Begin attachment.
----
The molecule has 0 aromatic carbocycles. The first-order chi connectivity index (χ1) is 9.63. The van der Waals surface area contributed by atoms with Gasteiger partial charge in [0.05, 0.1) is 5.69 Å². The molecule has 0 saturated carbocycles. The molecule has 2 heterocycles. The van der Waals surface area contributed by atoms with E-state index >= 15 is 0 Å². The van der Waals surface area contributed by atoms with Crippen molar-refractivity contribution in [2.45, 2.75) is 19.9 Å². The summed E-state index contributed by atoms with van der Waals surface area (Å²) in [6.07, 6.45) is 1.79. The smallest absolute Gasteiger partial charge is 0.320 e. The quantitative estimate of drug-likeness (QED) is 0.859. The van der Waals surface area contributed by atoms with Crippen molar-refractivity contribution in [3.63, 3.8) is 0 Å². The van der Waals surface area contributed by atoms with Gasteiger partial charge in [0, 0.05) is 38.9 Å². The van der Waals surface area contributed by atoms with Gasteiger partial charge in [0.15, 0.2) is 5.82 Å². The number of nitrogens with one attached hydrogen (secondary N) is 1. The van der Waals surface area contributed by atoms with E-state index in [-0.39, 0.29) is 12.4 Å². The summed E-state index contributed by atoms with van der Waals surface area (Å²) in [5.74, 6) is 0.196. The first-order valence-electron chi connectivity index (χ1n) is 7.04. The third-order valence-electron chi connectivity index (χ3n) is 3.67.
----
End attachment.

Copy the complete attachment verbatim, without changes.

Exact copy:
The molecule has 0 aromatic carbocycles. The first-order chi connectivity index (χ1) is 9.63. The van der Waals surface area contributed by atoms with Gasteiger partial charge in [0.05, 0.1) is 5.69 Å². The molecule has 0 saturated carbocycles. The molecule has 2 heterocycles. The van der Waals surface area contributed by atoms with E-state index >= 15 is 0 Å². The van der Waals surface area contributed by atoms with Crippen molar-refractivity contribution in [2.45, 2.75) is 19.9 Å². The summed E-state index contributed by atoms with van der Waals surface area (Å²) in [6.07, 6.45) is 1.79. The smallest absolute Gasteiger partial charge is 0.320 e. The quantitative estimate of drug-likeness (QED) is 0.859. The van der Waals surface area contributed by atoms with Crippen molar-refractivity contribution in [3.63, 3.8) is 0 Å². The van der Waals surface area contributed by atoms with Gasteiger partial charge in [0, 0.05) is 38.9 Å². The van der Waals surface area contributed by atoms with Gasteiger partial charge in [0.15, 0.2) is 5.82 Å². The number of nitrogens with one attached hydrogen (secondary N) is 1. The van der Waals surface area contributed by atoms with E-state index in [-0.39, 0.29) is 12.4 Å². The summed E-state index contributed by atoms with van der Waals surface area (Å²) in [5.74, 6) is 0.196. The first-order valence-electron chi connectivity index (χ1n) is 7.04. The third-order valence-electron chi connectivity index (χ3n) is 3.67.